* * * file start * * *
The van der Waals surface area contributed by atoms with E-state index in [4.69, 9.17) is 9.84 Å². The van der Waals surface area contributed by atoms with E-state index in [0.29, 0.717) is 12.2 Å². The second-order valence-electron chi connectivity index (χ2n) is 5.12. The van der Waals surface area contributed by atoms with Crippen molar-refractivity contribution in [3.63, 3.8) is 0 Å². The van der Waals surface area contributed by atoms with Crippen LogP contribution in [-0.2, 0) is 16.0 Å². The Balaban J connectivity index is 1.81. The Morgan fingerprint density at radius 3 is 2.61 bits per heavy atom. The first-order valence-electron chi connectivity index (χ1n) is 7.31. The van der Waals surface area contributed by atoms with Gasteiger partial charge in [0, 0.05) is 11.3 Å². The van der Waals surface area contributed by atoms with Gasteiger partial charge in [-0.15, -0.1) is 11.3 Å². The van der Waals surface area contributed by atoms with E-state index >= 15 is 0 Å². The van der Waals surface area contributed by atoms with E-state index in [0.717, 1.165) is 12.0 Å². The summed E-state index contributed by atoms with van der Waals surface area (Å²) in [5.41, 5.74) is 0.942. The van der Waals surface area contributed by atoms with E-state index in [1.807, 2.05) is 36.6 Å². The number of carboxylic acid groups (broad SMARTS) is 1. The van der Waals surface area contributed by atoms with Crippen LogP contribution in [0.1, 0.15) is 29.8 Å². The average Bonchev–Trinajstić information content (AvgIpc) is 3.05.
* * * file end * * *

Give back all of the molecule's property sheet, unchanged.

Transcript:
The van der Waals surface area contributed by atoms with E-state index in [4.69, 9.17) is 9.84 Å². The van der Waals surface area contributed by atoms with E-state index in [0.29, 0.717) is 12.2 Å². The second-order valence-electron chi connectivity index (χ2n) is 5.12. The van der Waals surface area contributed by atoms with Crippen molar-refractivity contribution in [3.63, 3.8) is 0 Å². The van der Waals surface area contributed by atoms with Crippen LogP contribution in [-0.2, 0) is 16.0 Å². The Balaban J connectivity index is 1.81. The Morgan fingerprint density at radius 3 is 2.61 bits per heavy atom. The first-order valence-electron chi connectivity index (χ1n) is 7.31. The van der Waals surface area contributed by atoms with Gasteiger partial charge in [0, 0.05) is 11.3 Å². The van der Waals surface area contributed by atoms with Gasteiger partial charge in [-0.15, -0.1) is 11.3 Å². The van der Waals surface area contributed by atoms with E-state index >= 15 is 0 Å². The van der Waals surface area contributed by atoms with E-state index in [0.717, 1.165) is 12.0 Å². The summed E-state index contributed by atoms with van der Waals surface area (Å²) in [5.41, 5.74) is 0.942. The van der Waals surface area contributed by atoms with E-state index in [1.807, 2.05) is 36.6 Å². The number of carboxylic acid groups (broad SMARTS) is 1. The van der Waals surface area contributed by atoms with Crippen LogP contribution in [0.1, 0.15) is 29.8 Å². The average Bonchev–Trinajstić information content (AvgIpc) is 3.05.